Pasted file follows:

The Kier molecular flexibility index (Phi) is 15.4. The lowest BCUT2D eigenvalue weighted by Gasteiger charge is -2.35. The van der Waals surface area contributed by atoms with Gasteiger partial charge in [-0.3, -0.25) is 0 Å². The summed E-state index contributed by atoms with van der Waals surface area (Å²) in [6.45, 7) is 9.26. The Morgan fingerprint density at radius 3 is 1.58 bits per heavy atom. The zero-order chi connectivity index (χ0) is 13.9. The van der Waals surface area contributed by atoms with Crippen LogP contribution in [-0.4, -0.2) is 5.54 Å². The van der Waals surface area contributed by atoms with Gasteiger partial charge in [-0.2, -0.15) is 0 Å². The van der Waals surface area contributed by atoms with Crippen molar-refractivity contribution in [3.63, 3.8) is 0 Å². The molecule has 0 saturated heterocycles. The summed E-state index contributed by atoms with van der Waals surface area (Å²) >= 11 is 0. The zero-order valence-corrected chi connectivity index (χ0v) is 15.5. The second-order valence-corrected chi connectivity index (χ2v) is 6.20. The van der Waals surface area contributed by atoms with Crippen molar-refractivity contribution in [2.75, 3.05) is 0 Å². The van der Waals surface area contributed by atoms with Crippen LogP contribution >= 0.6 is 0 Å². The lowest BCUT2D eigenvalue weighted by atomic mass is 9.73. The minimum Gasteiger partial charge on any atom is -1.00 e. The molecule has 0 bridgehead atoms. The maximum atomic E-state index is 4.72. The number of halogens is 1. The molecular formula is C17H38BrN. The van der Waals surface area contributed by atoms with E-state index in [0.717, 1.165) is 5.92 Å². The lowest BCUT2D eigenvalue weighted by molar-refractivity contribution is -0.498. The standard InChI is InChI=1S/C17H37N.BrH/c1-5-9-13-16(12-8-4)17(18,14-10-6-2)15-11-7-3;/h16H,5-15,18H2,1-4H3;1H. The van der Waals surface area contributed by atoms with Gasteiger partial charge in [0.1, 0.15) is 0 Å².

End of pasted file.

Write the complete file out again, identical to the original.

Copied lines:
The Kier molecular flexibility index (Phi) is 15.4. The lowest BCUT2D eigenvalue weighted by Gasteiger charge is -2.35. The van der Waals surface area contributed by atoms with Gasteiger partial charge in [-0.3, -0.25) is 0 Å². The summed E-state index contributed by atoms with van der Waals surface area (Å²) in [6.45, 7) is 9.26. The Morgan fingerprint density at radius 3 is 1.58 bits per heavy atom. The zero-order chi connectivity index (χ0) is 13.9. The van der Waals surface area contributed by atoms with Crippen LogP contribution in [-0.4, -0.2) is 5.54 Å². The van der Waals surface area contributed by atoms with Gasteiger partial charge in [-0.2, -0.15) is 0 Å². The van der Waals surface area contributed by atoms with Crippen molar-refractivity contribution in [3.63, 3.8) is 0 Å². The molecule has 0 saturated heterocycles. The summed E-state index contributed by atoms with van der Waals surface area (Å²) >= 11 is 0. The zero-order valence-corrected chi connectivity index (χ0v) is 15.5. The second-order valence-corrected chi connectivity index (χ2v) is 6.20. The van der Waals surface area contributed by atoms with Crippen molar-refractivity contribution in [2.75, 3.05) is 0 Å². The van der Waals surface area contributed by atoms with Crippen LogP contribution >= 0.6 is 0 Å². The lowest BCUT2D eigenvalue weighted by atomic mass is 9.73. The minimum Gasteiger partial charge on any atom is -1.00 e. The molecule has 0 bridgehead atoms. The maximum atomic E-state index is 4.72. The number of halogens is 1. The molecular formula is C17H38BrN. The van der Waals surface area contributed by atoms with E-state index in [0.717, 1.165) is 5.92 Å². The lowest BCUT2D eigenvalue weighted by molar-refractivity contribution is -0.498. The standard InChI is InChI=1S/C17H37N.BrH/c1-5-9-13-16(12-8-4)17(18,14-10-6-2)15-11-7-3;/h16H,5-15,18H2,1-4H3;1H. The van der Waals surface area contributed by atoms with Gasteiger partial charge in [0.1, 0.15) is 0 Å².